Le Cochon Aveugle in York: Five-star review for restaurant where you don’t know what you’ll be served

Le Cochon Aveugle offers an oasis of warm, relaxed, fun vibes amidst York’s revellers, writes Amanda Wragg. Pictures by Tony Johnson.

It’s been a while since I’ve been in York on a Saturday night and I’d forgotten that it’s a bit wild – running the gauntlet between Bootham and Walmgate is something of a prime TV game show scenario that once would have featured Anneka Rice dashing about in a jumpsuit.

We were almost mown down on a pedestrian crossing by a furious bearded man on a bike, his Anglo Saxon expletives bellowing into the night. This is my explanation of our ten-minute lateness to Le Cochon Aveugle (we got a call after five to check we were en route) because the thing is, you all sit down to eat at the same time, and there were hungry diners waiting for us to show.

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As it turned out no-one seemed bothered – they were tucking into cocktails and chewing the fat with the staff. The small, smart dining room has spaced tables all with a view of the open kitchen. You don’t know what you’re going to get – food just arrives with a brief description from its server and off you go.

Boudin noir macaron with black walnut.Boudin noir macaron with black walnut.
Boudin noir macaron with black walnut.

What follows in the next hour or two is a delightful adventure through fields, rivers, veg patches and the sea, starting off with a beaker of smoked eel and apple broth with astonishing clarity and depth – just one mouthful but the flavour’s so intense that’s all you need. Peel a slice of cured woodland pig shoulder from the rock it comes on and eat at the same time; inspired.

Josh Overington’s signature black pudding macaron turns up and it’s every bit as good – no, better – than advertised. It’s a macaron. It’s savoury/sweet. It’s jet black. It’s perfectly mouth-sized and bloody marvellous. One of two courses to turn up in an egg shell arrives: savoury custard with smoked cod’s roe, smooth as Dulux with a fabulously soft smoke on the roe and on a night like this, it’s sunshine in a shell.

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Next, a native flat oyster warmed in yoghurt whey with brassicas, postcard-pretty with a slap of the sea, followed up with a huge Orkney scallop cooked in sea urchin butter – deeply flavoursome with bouncy sourdough to mop up the joyous juices.

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Sauterness egg with bitter caramel.Sauterness egg with bitter caramel.
Sauterness egg with bitter caramel.

Then, aged Charolais beef tartar with (I had to look it up too) Petrossian caviar – just a couple of decadent mouthfuls with a cute finger of Perigord truffle-flecked bread. It’s hard to choose but my dish of the night is cod poached in chicken fat – it’s a stunning, elegant plate, the fish sitting in a sweet onion and verbena broth, the flinty Viognier chosen for us by the young French sommelier a perfect pairing.

A brief history: Le Cochon Aveugle was first owned by maverick chef Michael O’Hare serving French classics in a room done out like a tart’s boudoir. Overington (late of Tom Kerridge’s Hand and Flowers in Marlow, the Waterside in Bray and East Yorkshire’s Michelin-starred Pipe and Glass) was in the kitchen until the place closed suddenly, O’Hare blaming a hefty rent rise.

He headed for Leeds while Overington negotiated the lease, dumped the naff jokes and knickers and opened with the same name but with modern French cooking. He was joined by his partner, Victoria Roberts, who arrived fresh from her role as assistant manager at the Black Swan at Oldstead; dream team.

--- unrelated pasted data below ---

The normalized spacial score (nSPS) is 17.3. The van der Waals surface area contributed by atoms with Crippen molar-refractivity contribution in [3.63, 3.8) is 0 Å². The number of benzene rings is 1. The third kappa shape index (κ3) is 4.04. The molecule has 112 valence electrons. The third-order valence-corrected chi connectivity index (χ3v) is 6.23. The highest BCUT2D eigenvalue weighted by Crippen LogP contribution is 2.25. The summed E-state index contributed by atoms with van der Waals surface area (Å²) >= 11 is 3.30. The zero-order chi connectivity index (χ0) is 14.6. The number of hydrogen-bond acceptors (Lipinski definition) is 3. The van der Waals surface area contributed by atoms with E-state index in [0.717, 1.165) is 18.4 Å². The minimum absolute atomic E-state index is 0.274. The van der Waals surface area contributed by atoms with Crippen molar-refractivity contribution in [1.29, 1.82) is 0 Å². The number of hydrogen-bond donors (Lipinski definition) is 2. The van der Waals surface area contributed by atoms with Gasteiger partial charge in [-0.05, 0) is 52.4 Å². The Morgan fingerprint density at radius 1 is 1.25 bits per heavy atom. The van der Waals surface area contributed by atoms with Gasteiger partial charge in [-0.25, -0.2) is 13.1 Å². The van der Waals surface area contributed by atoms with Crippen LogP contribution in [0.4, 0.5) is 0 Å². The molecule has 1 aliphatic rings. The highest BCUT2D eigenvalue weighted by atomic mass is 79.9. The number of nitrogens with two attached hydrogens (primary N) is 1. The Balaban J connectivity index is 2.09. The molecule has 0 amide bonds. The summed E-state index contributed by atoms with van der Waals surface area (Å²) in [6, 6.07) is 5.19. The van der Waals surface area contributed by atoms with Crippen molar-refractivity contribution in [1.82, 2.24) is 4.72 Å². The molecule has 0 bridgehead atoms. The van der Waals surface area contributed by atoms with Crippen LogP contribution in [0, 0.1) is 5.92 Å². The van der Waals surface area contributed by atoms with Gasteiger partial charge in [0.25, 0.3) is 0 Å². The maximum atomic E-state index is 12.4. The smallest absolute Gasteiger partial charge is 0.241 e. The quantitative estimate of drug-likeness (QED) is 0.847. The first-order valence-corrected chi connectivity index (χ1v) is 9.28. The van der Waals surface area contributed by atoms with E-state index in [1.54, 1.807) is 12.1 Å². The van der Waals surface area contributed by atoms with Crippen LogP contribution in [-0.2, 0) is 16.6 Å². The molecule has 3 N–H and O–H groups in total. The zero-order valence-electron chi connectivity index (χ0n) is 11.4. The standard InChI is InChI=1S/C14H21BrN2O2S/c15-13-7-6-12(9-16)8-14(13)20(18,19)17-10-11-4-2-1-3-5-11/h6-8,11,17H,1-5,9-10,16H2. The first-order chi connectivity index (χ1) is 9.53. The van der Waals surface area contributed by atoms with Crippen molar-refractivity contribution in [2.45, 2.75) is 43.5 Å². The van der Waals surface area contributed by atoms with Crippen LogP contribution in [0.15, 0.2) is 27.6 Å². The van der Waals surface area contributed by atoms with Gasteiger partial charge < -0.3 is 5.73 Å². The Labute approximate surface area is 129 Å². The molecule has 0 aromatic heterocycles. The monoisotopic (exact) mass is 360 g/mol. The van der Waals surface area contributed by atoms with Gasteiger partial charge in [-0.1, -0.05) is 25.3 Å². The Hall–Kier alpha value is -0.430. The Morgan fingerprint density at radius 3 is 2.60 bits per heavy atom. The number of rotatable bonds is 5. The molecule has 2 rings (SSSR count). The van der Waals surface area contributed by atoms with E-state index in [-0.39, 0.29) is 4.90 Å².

It’s not for the allergy-prone, unadventurous, vegetarian, vegan or shy. Cool tunes drift through the air and there’s none of that hushed temple of gastronomy nonsense. You don’t have to whisper, sit up straight or even put your glad rags on. Unlike a lot of tasting menus, this one is fun as well as delicious. That’s not to say that Overington isn’t serious – of course he is – but he really wants you to have a good time. He’s a calm, unruffled presence standing at the pass, all-seeing, guiding his chefs and strolling over to talk to guests between courses.

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Hand dived Orkney scallop cooked 'a la ficelle' in sea urchin butter.Hand dived Orkney scallop cooked 'a la ficelle' in sea urchin butter.
Hand dived Orkney scallop cooked 'a la ficelle' in sea urchin butter.

Of the three desserts (something insanely chocolatey, something with sheep’s yoghurt and rhubarb), it’s the Sauternes egg with bitter caramel that hits the spot – it’s a triumphant finish.

Hospitality has become increasingly hard and, like so many restaurateurs, Overington’s had to adapt – he’s also got a baby daughter and wants to spend time with her, so he’s determined to make the work/life balance a healthy one and that’s no bad thing. So he’s open just four nights a week, and the no-choice menu means he can source and budget accurately. Is this the future of eating out? If it makes sense to him, it makes sense to me.

Regardless of how good the food is, I can never remember more than four courses so it’s with a sigh of relief that an envelope is handed to us with the menu. We brave the stormy elements and dash back across town dodging revellers and I have absolutely no desire to stop at the kebab van (this has happened to me more than once).

A blind tasting at the Blind Swine turns out to be an absolute delight; tons of technique shot through with playfulness, a warm, relaxed vibe and no one appearing to do any heavy lifting; he makes it look easy.

Le Cochon Aveugle, 37 Walmgate, York YO1 9TX T: 01904 640222, www.lecochonaveugle.uk; tasting menu: £95; open: Wednesday to Saturday night from 6pm and also Saturday lunchtimes.

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